A sharp edge around flowerbeds keeps the whole garden looking tailored and tidy. Making a neat edge around beds is like tying ribbon around a package — it's the finishing touch.
Edge Your Garden Like a Pro
There are lots of ways to define an edge: a row of stones can mark the margins of a bed; bricks laid end to end — or sunk in at an angle, creating a rick-rack effect — are a traditional choice. In some old-fashioned gardens, upside-down wine bottles might edge flowerbeds, with the green glass sparkling in the sunlight.
You can make an edge with small flowerpots, or even with a fallen limb, laid to follow the curve of a flower bed.
Carving an edge yourself, with a sharp spade or a long-handled edger, is perhaps the simplest edge of all. (It's also always the first step, no matter how you decorate the margins of your beds.) Such edges help keep weeds from creeping into your beds, and they are easy to refresh with a few quick cuts. Cut edges also give you the flexibility to change the size and shape of beds as the garden grows.
To establish an edge around a new flower bed, cutting weeds that send their roots deep into the soil, pick up a Fiskars® D-handle square garden spade. Square spades are all-purpose tools, great for planting trees, shrubs, and perennial plants, and terrific for making edges. The big handle lets you get a good grip, and the footrest on the edge of the six-inch wide blade allows plenty of space for the sole of your shoe, so you can push through heavy soil and tough clumps of grass without hurting your foot. A well-sharpened spade slices neatly through turf and cuts a clean edge.
Around existing flowerbeds, a Fiskars long-handle steel edger makes quick work of cleaning up and re-defining edges. Even the most carefully defined flowerbed begins to lose its definition as the garden grows. The long handle lets you cut an edge without bending over, and a footrest on the edge of the blade gives you leverage where you need it. This tool is also very useful for cleaning up along the edge of a walk or around a patio.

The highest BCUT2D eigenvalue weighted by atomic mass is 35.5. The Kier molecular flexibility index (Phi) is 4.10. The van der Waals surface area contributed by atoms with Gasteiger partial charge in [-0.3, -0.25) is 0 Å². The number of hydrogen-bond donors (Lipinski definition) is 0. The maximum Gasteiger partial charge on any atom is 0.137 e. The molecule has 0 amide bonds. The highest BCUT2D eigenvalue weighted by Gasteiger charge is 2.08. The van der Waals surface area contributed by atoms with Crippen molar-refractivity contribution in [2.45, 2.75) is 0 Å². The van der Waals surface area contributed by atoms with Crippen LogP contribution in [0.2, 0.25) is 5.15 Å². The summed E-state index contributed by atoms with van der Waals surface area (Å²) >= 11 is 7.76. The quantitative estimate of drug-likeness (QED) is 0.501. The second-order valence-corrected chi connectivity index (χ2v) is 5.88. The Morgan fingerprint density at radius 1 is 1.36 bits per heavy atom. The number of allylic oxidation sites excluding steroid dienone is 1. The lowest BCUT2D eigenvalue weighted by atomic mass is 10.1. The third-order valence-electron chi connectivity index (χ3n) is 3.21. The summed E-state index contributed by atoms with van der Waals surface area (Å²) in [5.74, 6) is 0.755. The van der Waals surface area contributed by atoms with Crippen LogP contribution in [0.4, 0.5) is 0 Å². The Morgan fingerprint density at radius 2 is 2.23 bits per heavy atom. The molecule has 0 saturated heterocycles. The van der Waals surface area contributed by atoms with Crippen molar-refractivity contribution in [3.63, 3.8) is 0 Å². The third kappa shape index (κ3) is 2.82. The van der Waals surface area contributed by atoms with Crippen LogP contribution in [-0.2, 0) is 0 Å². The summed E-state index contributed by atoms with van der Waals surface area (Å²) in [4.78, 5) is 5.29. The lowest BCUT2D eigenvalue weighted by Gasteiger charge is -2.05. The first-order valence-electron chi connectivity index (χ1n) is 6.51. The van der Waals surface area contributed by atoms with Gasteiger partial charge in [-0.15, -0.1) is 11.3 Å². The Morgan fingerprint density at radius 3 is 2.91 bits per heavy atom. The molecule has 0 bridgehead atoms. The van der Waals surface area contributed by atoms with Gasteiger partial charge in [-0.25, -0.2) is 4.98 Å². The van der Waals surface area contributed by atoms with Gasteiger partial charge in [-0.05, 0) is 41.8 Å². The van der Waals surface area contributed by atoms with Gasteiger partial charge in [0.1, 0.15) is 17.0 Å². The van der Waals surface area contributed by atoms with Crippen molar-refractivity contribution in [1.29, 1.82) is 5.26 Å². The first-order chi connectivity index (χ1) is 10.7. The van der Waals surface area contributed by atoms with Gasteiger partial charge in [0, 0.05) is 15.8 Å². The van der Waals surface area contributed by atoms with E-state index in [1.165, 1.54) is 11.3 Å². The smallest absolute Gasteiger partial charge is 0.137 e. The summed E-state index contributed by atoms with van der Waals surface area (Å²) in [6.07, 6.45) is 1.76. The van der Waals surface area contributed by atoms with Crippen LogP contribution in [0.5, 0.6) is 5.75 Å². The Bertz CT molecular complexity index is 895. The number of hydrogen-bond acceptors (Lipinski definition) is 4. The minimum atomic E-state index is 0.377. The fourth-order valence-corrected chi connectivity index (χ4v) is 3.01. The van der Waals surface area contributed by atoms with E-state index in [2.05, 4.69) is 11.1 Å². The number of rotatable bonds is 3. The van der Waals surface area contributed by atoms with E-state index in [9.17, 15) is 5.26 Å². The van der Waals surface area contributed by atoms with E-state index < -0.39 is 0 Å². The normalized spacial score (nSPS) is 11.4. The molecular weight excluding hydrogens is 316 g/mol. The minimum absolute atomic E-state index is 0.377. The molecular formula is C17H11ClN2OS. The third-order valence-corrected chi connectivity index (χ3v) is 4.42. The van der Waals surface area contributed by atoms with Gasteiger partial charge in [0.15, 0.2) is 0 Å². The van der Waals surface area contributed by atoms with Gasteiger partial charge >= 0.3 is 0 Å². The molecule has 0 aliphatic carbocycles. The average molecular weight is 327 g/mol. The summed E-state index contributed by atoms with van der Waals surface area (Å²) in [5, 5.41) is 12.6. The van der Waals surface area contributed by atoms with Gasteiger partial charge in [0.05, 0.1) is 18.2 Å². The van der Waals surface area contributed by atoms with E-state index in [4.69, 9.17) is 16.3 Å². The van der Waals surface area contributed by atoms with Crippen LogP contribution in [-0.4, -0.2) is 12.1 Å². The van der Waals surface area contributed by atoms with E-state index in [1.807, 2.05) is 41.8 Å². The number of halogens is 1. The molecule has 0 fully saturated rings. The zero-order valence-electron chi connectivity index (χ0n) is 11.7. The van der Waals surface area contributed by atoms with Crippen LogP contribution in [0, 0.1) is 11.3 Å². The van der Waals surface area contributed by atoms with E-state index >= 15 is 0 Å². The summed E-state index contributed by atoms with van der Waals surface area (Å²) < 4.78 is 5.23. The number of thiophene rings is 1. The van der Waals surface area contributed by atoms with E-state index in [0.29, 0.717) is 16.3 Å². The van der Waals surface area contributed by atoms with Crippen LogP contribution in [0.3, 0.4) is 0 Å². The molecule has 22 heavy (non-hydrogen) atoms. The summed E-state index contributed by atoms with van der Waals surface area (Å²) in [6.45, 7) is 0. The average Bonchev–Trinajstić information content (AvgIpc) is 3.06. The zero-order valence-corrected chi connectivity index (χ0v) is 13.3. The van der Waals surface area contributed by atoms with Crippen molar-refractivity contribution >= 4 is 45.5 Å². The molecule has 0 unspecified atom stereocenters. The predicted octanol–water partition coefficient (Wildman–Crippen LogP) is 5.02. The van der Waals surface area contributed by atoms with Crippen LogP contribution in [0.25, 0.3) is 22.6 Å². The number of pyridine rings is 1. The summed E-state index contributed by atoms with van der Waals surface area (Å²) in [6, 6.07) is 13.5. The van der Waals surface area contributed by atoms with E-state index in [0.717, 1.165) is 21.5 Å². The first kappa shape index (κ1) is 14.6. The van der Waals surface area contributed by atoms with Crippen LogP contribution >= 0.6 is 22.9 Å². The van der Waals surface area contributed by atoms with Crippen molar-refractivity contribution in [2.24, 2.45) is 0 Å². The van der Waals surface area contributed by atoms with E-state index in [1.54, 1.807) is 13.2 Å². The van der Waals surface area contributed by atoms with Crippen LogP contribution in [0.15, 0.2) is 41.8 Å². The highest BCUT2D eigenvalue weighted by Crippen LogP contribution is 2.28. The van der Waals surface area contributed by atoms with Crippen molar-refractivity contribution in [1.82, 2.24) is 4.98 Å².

It is easy to sharpen the blade of an edger or spade with a flat file.
Making an edge is a two-step process.
First, simply cut along the line you are defining, and then follow up by pulling the cut grass and weeds up and tossing them into a basket or a Fiskars® Kangaroo bag. You'll end up weeding in the flowerbeds as you work, and having a bag to put everything in spares you the trouble of having to make another pass with a rake. When you're finished, you can dump the weeds and grass into a lawn-waste bag for pickup or throw it all on your compost heap.
The Kangaroo Bag will practically disappear when the job is done, because it collapses like an accordion and hangs flat on a nail in the tool shed.
You will not need black plastic garden edging when you keep the margins of flowerbeds trimmed with an edging tool. The plastic doesn't really stop weeds, anyway, and neat edges do not need any embellishment. Fresh mulch helps discourage weeds and makes your work stand out even more — but the truth is that when you're finished edging you'll notice the flowers in your garden more than the edge itself. After all, the edge is only a frame around the pretty picture of your garden.